Russia was preparing to attack Japan in the summer of 2021, months before Russian President Vladimir Putin launched a full-scale invasion of Ukraine, an email containing a letter from a whistleblower in Russia’s Federal Security Service (FSB) reveals. divided by Newsweek.
The email, dated March 17, was sent by the agent, called Wind of Change, to Vladimir Osechkin, a Russian human rights activist who runs the anti-corruption website Gulagu.net, and is now in exile in France.
The FSB agent writes regular messages to Osechkin, revealing anger and resentment within the service over the war that began when Putin invaded neighboring Ukraine on February 24.
Igor Sushko, executive director of the Washington-based nonprofit Wind of Change Research Group, has been translating the correspondence from Russian to English since it began on March 4. He has released all of the full emails to Newsweek, including the March 17 summary.
A letter authored by the whistleblower and published by Osechkin, has been analyzed by Christo Grozev, an expert at the FSB. He said he had shown the letter to “two current (current or former) FSB contacts” who had no doubt it was written by a colleague.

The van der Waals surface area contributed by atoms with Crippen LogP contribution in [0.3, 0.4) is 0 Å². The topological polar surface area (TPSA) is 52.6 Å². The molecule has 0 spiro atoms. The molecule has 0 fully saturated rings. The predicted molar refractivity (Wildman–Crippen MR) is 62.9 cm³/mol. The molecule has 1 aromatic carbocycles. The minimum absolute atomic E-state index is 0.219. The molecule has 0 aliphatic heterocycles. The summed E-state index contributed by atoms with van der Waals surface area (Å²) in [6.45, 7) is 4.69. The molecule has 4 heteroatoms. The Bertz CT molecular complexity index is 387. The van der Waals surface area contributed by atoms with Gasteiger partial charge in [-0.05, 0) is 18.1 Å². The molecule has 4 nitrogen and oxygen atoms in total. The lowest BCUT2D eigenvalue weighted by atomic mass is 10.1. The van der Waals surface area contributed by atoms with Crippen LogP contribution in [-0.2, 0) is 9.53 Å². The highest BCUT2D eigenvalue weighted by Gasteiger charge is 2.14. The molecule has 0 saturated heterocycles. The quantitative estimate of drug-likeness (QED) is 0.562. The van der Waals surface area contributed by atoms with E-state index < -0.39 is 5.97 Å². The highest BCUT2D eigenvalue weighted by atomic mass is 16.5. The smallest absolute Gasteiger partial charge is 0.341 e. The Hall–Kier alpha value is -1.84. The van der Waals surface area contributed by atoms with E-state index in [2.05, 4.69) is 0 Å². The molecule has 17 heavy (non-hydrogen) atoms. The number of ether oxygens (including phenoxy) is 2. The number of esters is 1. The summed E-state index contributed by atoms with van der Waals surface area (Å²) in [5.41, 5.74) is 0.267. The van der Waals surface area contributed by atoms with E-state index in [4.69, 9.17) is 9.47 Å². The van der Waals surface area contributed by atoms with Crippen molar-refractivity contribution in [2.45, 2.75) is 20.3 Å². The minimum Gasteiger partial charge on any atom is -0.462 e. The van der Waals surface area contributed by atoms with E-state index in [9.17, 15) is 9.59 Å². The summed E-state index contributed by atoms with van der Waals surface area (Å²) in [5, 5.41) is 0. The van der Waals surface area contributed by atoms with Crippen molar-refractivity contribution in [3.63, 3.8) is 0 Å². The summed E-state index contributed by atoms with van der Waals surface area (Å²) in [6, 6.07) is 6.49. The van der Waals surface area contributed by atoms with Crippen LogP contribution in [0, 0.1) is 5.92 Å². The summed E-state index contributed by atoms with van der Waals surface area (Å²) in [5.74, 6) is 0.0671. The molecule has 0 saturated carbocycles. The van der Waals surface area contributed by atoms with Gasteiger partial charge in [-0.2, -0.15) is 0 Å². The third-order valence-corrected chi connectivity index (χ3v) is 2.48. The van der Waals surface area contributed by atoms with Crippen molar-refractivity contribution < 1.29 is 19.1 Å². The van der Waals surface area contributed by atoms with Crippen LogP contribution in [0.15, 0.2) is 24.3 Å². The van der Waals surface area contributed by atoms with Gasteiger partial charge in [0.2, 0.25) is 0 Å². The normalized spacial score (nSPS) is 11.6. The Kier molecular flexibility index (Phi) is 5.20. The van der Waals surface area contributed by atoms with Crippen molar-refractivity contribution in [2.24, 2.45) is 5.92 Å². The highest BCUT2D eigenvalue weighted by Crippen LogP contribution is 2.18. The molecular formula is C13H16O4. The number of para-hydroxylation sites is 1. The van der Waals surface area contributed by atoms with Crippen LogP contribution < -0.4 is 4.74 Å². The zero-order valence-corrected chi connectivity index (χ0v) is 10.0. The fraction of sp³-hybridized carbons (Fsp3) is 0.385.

In August 2021, Russia was seriously preparing for a localized military conflict with Japan, the agent said.
The FSB agent suggested that Russia instead chose to invade Ukraine months later.
“The belief that the countries would enter the phase of acute confrontation, even war, was high. Why Ukraine was chosen for war in the end [skenari nuk u ndryshua shumë] it is for others to answer”, they wrote.
The whistleblower detailed the movements of electronic warfare helicopters targeting Japan, while the Russian propaganda machine was also initiated, with a major push to label the Japanese as “Nazis” and “fascists”.
A peace treaty officially ending World War II has never been signed by Russia and Japan, largely because of disputes over a group of islands claimed by Japan but occupied by Russia.
The Kunashiri, Etorofu, Shikotan and Habomai islands of the Kuril island chain were captured by the USSR at the end of World War II. Tokyo claims the islands as its “Northern Territories” and the issue has strained relations between Russia and Japan for decades.